BP's Gulf Coast oil spill - a legal primer
June 4, 2010
To help readers navigate the legal landscape surrounding BP's mammoth oil spill (or "oil spew," as some argue it should more properly be called) in the Gulf Coast, I have looked into some of the law-related questions and statements that keep surfacing as the press and bloggers keep up with the crisis. I rely mainly here on an interview with Christopher B. Kende, an international insurance law specialist at the firm of Cozen O'Connor. Kende also teaches attorneys about the legal issues stemming from the Deepwater Horizon oil spill as a lecturer for HB Litigation Conferences.
Is BP really protected by a $75 million cap on damages?
Probably not. In the wake of the Exxon Valdez oil spill of 1989, Congress passed the Oil Pollution Act of 1990, known as OPA (pronounced like 'Oprah' without the 'r'). For leaks from offshore oil rigs like this one, OPA limits the liability of the responsible party -- BP in this instance -- to $75 million in economic damages, but there are several mammoth exceptions. To begin with, the limitation does not apply to any of BP's liability for state and federal cleanup costs, for which BP (BP) is 100% responsible. As of early June, these costs had already come to about $990 million, according to BP, and the company seems to be just getting started. (BP has also committed to spending another $360 million to fund the building of barrier islands off the coast of Louisiana.)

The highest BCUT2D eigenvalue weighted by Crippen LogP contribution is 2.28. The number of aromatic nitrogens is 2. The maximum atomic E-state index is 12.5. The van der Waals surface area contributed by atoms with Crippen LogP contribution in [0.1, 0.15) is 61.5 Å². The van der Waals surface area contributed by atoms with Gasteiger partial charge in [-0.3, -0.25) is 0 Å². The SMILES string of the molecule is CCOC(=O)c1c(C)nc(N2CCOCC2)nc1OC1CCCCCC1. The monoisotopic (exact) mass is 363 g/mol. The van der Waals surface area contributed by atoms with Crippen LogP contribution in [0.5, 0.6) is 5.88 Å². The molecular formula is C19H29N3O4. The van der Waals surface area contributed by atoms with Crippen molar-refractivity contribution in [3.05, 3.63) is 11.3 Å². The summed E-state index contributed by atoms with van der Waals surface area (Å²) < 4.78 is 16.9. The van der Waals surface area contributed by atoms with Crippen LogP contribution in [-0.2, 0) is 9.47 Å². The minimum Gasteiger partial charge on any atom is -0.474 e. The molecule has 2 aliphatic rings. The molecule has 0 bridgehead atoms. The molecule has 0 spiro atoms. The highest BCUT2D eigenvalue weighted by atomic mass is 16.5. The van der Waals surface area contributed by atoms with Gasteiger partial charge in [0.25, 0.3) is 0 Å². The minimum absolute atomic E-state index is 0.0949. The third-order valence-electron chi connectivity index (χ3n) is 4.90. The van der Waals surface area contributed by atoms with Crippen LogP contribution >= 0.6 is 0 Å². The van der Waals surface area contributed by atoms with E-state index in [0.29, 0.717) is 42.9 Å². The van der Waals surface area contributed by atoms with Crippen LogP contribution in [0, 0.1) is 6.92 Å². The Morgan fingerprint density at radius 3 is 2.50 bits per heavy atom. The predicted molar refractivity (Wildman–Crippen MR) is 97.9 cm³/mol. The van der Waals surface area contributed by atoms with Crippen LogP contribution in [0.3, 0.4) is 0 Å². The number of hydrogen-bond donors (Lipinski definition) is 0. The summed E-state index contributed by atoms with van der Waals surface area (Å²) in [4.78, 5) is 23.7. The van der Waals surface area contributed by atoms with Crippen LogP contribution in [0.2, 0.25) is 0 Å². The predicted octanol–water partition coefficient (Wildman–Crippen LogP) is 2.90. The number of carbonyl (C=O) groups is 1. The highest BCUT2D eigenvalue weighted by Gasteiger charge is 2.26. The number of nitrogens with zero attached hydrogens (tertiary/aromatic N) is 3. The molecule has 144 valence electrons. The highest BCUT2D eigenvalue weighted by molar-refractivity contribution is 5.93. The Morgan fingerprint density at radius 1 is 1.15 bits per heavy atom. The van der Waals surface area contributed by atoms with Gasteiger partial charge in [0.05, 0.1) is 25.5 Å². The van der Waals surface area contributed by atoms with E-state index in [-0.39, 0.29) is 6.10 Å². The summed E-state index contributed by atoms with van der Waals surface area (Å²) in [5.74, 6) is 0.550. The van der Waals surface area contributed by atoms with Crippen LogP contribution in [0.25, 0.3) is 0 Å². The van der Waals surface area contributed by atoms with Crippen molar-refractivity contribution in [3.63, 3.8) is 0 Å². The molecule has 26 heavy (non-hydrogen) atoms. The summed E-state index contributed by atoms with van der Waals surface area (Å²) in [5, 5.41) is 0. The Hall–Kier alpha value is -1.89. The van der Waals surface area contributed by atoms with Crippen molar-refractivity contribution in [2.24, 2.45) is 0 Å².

But the key, ginormous loophole in the $75 million OPA limit is that BP isn't allowed to take advantage of it if the company -- or any of its contractors, Kende stresses -- acted with gross negligence or violated any federal safety law or regulation. In other words, if either BP or rig-owner Transocean Ltd. (RIG), or cement contractor Halliburton Energy Services (HAL, Fortune 500), or the blowout preventer manufacturer Cameron International (CAM, Fortune 500) violated some safety rule -- the limit vanishes. (If a subcontractor is the one responsible, BP might then be able to go after that company for contribution or indemnification.)
"I think there are enough regulations in this area," says Kende, "that something was probably done wrong" by someone, though he acknowledges that that's speculation on his part.
Has BP really waived the $75 million limitation?